The Pentagon announced this month that the military will work on a policy that allows transgender soldiers to serve openly. ACLU client Shane Ortega, a transgender solider, gives his thoughts on what this policy means.
I’m still processing the news about the policy change. Even though this is obviously really good news, I’m concerned about what happens from here. I think implementation is absolutely capable of being done. But this is a no-fail mission. We can’t just measure twice and cut once. We need to measure six times and then cut.
The conversation so far about being transgender in the military has been about the emotional toll of it, and that’s important. But we need to make sure we get implementation right. We need to make sure that implementation allows immediate allowance for access to health care. We need to make sure that new policies allow the full spectrum narrative of transgender service so that not everyone has to get lower-surgery to be able serve as the gender they are. And we need to make sure that we have strong policies in place to ensure all service members are protected from sexual assault.
I’ve been involved in LGBT activism for a long time. My mom is a lesbian and served under “don’t ask, don’t tell” for 27 years. I grew up in a gender nonconforming environment, so my gender identity wasn’t a big issue. When I joined the military, I thought the policy that trans people could not serve was unfair. I’m a nerd and Googled about policies in 19 other countries. I read about the history of Canada, Britain, Australia, and Israel, where transgender people have been allowed to serve openly for years.
When I found this out, I thought: “Why isn’t America allowing us to serve openly, and how do we change this?” I decided to be a quiet professional and work with the system. I felt that it was better to help educate people and meet them where they are. I put my faith in the chain of command, and I utilized it. I knew if I did, I would allow them to exercise their humanity. My faith was not misplaced.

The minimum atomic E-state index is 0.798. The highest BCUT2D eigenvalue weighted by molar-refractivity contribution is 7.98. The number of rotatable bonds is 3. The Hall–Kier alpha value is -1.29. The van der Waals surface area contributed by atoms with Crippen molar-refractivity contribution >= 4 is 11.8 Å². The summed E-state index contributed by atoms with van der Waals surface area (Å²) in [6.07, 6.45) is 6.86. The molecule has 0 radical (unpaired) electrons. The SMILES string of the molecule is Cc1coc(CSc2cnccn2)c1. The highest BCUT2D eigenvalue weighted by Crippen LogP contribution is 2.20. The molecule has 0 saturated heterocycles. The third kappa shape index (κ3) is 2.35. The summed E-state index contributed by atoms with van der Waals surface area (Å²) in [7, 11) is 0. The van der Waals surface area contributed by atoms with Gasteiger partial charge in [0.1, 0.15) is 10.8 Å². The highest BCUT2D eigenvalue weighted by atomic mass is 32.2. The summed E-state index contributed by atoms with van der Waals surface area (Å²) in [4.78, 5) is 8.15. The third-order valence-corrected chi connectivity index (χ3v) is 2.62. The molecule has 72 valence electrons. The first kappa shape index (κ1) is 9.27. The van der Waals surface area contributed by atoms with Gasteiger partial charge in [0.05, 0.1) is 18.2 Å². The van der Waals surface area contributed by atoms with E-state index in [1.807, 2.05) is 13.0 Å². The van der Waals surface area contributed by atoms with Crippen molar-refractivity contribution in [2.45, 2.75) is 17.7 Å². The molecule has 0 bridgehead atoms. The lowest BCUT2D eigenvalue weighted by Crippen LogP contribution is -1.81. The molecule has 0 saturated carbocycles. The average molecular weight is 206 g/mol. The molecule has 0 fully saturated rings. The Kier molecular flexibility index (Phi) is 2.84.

Since I was in The Washington Post, I’ve heard from a lot of transgender people serving or who want to. I either get really positive letters that detail how this has allowed open dialogue to command. On the flipside I also receive some letters about how they feel invalidated, ignored and isolated. It’s hard to be this visible and you never realize how tough it’s going to be. I knew what I was doing came with a heavy responsibility to my fellow service members and our nation. I would never take the lives of others lightly, but I knew that I could take on this task and stay the path. My personal quote I live by is “I’ve survived every bad day in the history of my life.”
The history of trans military personnel is sometimes very sad. I thought that if I am vocal about these things, maybe I can help people. From what I saw at the time there was no one speaking the clear realities openly and candidly. I swore to protect and help my countrymen. Sometimes helping your country doesn’t mean fighting a war; it means speaking up and out. I know that transgender equality in the military will, in fact, affect transgender equality in America. You can’t say transgender soldiers or veteran who served their country honorably can’t use the right bathroom or shouldn’t have job discrimination protections.
At the end of the day, all people are entitled to dignity and respect. The world needs to exercise more compassion, or we are going to eat each other alive.